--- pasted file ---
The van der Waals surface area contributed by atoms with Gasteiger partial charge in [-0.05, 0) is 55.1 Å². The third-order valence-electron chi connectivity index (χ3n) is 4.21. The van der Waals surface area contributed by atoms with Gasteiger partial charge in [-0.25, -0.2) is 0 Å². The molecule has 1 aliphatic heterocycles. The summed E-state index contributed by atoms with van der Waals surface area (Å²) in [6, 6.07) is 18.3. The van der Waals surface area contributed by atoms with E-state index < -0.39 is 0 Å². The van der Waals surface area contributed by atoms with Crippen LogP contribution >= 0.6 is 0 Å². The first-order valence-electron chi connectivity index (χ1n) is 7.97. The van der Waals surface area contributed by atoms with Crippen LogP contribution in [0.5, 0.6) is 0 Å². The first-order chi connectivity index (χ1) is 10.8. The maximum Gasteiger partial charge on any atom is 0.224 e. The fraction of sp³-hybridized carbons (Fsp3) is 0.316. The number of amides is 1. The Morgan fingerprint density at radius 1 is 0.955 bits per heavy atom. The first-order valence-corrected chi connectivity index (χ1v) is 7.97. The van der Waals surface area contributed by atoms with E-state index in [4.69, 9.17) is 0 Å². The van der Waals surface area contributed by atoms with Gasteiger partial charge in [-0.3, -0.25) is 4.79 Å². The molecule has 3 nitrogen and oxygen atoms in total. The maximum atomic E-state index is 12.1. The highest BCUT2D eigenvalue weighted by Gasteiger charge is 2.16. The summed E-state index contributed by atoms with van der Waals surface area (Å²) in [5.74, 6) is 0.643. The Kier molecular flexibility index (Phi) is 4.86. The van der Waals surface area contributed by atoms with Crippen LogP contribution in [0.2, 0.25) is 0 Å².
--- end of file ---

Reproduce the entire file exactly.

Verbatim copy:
The van der Waals surface area contributed by atoms with Gasteiger partial charge in [-0.05, 0) is 55.1 Å². The third-order valence-electron chi connectivity index (χ3n) is 4.21. The van der Waals surface area contributed by atoms with Gasteiger partial charge in [-0.25, -0.2) is 0 Å². The molecule has 1 aliphatic heterocycles. The summed E-state index contributed by atoms with van der Waals surface area (Å²) in [6, 6.07) is 18.3. The van der Waals surface area contributed by atoms with E-state index < -0.39 is 0 Å². The van der Waals surface area contributed by atoms with Crippen LogP contribution >= 0.6 is 0 Å². The first-order valence-electron chi connectivity index (χ1n) is 7.97. The van der Waals surface area contributed by atoms with Crippen LogP contribution in [0.5, 0.6) is 0 Å². The first-order chi connectivity index (χ1) is 10.8. The maximum Gasteiger partial charge on any atom is 0.224 e. The fraction of sp³-hybridized carbons (Fsp3) is 0.316. The number of amides is 1. The Morgan fingerprint density at radius 1 is 0.955 bits per heavy atom. The first-order valence-corrected chi connectivity index (χ1v) is 7.97. The van der Waals surface area contributed by atoms with E-state index in [4.69, 9.17) is 0 Å². The van der Waals surface area contributed by atoms with Gasteiger partial charge in [-0.3, -0.25) is 4.79 Å². The molecule has 3 nitrogen and oxygen atoms in total. The maximum atomic E-state index is 12.1. The highest BCUT2D eigenvalue weighted by Gasteiger charge is 2.16. The summed E-state index contributed by atoms with van der Waals surface area (Å²) in [5.74, 6) is 0.643. The Kier molecular flexibility index (Phi) is 4.86. The van der Waals surface area contributed by atoms with Crippen LogP contribution in [0.2, 0.25) is 0 Å².